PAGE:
Soskin and Lee both face charges of marijuana trafficking, possession of marijuana with intent to deliver and possession of marijuana. Prosecutors have filed additional weapons charges against Soskin.

Out on bond while her case is pending, Lee reported the water leak during a visit to the home, where she possibly was picking up mail, Rowden has said.

Fire officials were called to the home Jan. 10, and saw water leaking both inside and outside the house, with an “ice dam” built up, according to a report filed by the McHenry Township Fire Protection District. It was unclear how long the water had been leaking.

At a Jan. 5 hearing, Soskin’s attorney, Nicholas Giordano, said the house was secured, with functioning heat and electricity.

But inside the 17,000-square-foot mansion, inspectors found the onset of mold, toilet bowls filled with frozen water and multiple heating, ventilation and air conditioning problems, Rowden said.

Although the heat still was on in some parts of the house, four or five of the home’s six HVAC units were not operating properly, leaving most of the house without heat.

Newpoint received a $32,000 quote to remove wet drywall, baseboards and carpet, and clean the home, but to begin work, the restoration company, ServiceMaster, requires an immediate 50 percent down payment, Rowden said.

In addition to the work covered in the $32,000 quote, HVAC workers will need to visit the home to restore heat and determine whether there are other cracked pipes that need to be replaced.

Rowden has asked the state’s attorney’s office to pay for all or half of the repair costs, based on Medford’s claims that the damage was preventable if prosecutors had cooperated with lenders’ requests to allow access.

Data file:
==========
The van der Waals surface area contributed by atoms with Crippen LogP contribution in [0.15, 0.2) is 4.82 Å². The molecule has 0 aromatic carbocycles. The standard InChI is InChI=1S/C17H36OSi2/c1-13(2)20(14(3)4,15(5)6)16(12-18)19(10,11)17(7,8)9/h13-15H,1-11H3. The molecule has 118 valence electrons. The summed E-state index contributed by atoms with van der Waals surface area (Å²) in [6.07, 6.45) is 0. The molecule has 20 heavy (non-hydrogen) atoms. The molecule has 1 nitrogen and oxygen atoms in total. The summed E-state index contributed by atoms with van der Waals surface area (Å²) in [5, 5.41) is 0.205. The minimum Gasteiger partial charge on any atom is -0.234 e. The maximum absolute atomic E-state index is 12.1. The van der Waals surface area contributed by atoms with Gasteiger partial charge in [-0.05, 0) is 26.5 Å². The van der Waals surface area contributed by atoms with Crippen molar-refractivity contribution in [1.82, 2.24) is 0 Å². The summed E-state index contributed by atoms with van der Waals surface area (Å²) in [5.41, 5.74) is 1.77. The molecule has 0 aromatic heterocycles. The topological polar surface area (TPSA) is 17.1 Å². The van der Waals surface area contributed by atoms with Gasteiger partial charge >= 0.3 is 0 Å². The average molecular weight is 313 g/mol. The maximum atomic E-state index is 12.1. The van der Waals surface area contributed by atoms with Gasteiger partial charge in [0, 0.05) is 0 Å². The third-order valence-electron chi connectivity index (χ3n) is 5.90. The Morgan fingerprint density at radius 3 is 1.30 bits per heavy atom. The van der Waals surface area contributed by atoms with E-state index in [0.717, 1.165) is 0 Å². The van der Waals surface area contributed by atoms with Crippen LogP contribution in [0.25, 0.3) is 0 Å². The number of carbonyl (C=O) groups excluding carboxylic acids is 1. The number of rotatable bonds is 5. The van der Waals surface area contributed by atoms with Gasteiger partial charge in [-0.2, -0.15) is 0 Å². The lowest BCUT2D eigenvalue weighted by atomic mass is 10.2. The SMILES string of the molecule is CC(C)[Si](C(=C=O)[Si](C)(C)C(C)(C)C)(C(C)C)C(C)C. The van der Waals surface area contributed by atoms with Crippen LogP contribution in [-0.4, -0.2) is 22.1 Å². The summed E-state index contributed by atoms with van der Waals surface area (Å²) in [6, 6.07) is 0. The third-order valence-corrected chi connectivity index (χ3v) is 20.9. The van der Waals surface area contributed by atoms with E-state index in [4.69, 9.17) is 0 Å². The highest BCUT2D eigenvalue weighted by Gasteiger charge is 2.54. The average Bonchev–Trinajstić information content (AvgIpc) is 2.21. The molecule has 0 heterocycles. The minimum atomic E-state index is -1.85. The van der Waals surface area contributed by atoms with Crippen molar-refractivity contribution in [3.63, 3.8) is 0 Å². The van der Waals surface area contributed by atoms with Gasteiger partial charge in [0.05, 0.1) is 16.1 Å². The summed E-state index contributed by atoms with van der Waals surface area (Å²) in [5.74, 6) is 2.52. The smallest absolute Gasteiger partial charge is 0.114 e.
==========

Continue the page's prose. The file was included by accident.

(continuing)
“Medford’s attempts to preserve and protect the property and maximize its value have been met with opposition by the McHenry County State’s Attorney’s Office at every turn, even after the parties were advised that a pipe burst at the house, causing significant damage,” Rowden said.

Soskin’s arrest led to scrutiny of his dealings with Medford. One of the company’s leaders, Stuart Urkov, has denied allegations that the drug dealer was an investor in the real estate financing company.

In previous court filings, the state has argued that Medford has no interest in the property, and asked the court to dismiss the foreclosure attempts.

On March 30, Medford signed its rights to the mortgage to TBK Bank. Although the mortgage later was signed back to Medford, the state’s attorney’s office has said it was too little too late, and Medford no longer had the right to foreclose on the home.

“[Medford] does not have legal capacity to bring this foreclosure proceeding, as [Medford] is not the holder of the subject mortgage,” Cahill wrote in a July 10 motion.

Once repairs are made, Medford wants to sell the property and have the proceeds held in escrow.

Newpoint has until Tuesday to file a report of its findings in McHenry County court, according to Chmiel’s order.

The case will resume Feb. 13.